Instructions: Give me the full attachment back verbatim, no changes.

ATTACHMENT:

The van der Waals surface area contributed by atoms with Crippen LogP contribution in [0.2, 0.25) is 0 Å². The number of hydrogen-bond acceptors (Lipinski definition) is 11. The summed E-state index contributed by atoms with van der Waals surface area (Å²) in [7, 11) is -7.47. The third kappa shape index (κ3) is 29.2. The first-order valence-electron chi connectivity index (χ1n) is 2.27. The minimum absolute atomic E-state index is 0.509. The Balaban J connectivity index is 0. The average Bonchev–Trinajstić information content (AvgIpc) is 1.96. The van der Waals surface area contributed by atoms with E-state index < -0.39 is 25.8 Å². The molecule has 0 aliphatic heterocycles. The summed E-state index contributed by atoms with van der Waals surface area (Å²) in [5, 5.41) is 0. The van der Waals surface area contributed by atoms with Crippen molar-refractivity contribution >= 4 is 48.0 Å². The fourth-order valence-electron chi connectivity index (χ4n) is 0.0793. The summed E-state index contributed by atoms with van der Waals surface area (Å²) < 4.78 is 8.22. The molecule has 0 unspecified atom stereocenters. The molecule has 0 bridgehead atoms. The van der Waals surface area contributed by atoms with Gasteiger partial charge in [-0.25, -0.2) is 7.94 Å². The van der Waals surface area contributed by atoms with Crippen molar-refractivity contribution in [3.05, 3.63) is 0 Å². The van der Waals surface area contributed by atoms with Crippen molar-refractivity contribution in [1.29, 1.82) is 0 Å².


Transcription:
The van der Waals surface area contributed by atoms with Crippen LogP contribution in [0.2, 0.25) is 0 Å². The number of hydrogen-bond acceptors (Lipinski definition) is 11. The summed E-state index contributed by atoms with van der Waals surface area (Å²) in [7, 11) is -7.47. The third kappa shape index (κ3) is 29.2. The first-order valence-electron chi connectivity index (χ1n) is 2.27. The minimum absolute atomic E-state index is 0.509. The Balaban J connectivity index is 0. The average Bonchev–Trinajstić information content (AvgIpc) is 1.96. The van der Waals surface area contributed by atoms with E-state index < -0.39 is 25.8 Å². The molecule has 0 aliphatic heterocycles. The summed E-state index contributed by atoms with van der Waals surface area (Å²) in [5, 5.41) is 0. The van der Waals surface area contributed by atoms with Crippen molar-refractivity contribution >= 4 is 48.0 Å². The fourth-order valence-electron chi connectivity index (χ4n) is 0.0793. The summed E-state index contributed by atoms with van der Waals surface area (Å²) < 4.78 is 8.22. The molecule has 0 unspecified atom stereocenters. The molecule has 0 bridgehead atoms. The van der Waals surface area contributed by atoms with Gasteiger partial charge in [-0.25, -0.2) is 7.94 Å². The van der Waals surface area contributed by atoms with Crippen molar-refractivity contribution in [3.05, 3.63) is 0 Å². The van der Waals surface area contributed by atoms with Crippen molar-refractivity contribution in [1.29, 1.82) is 0 Å².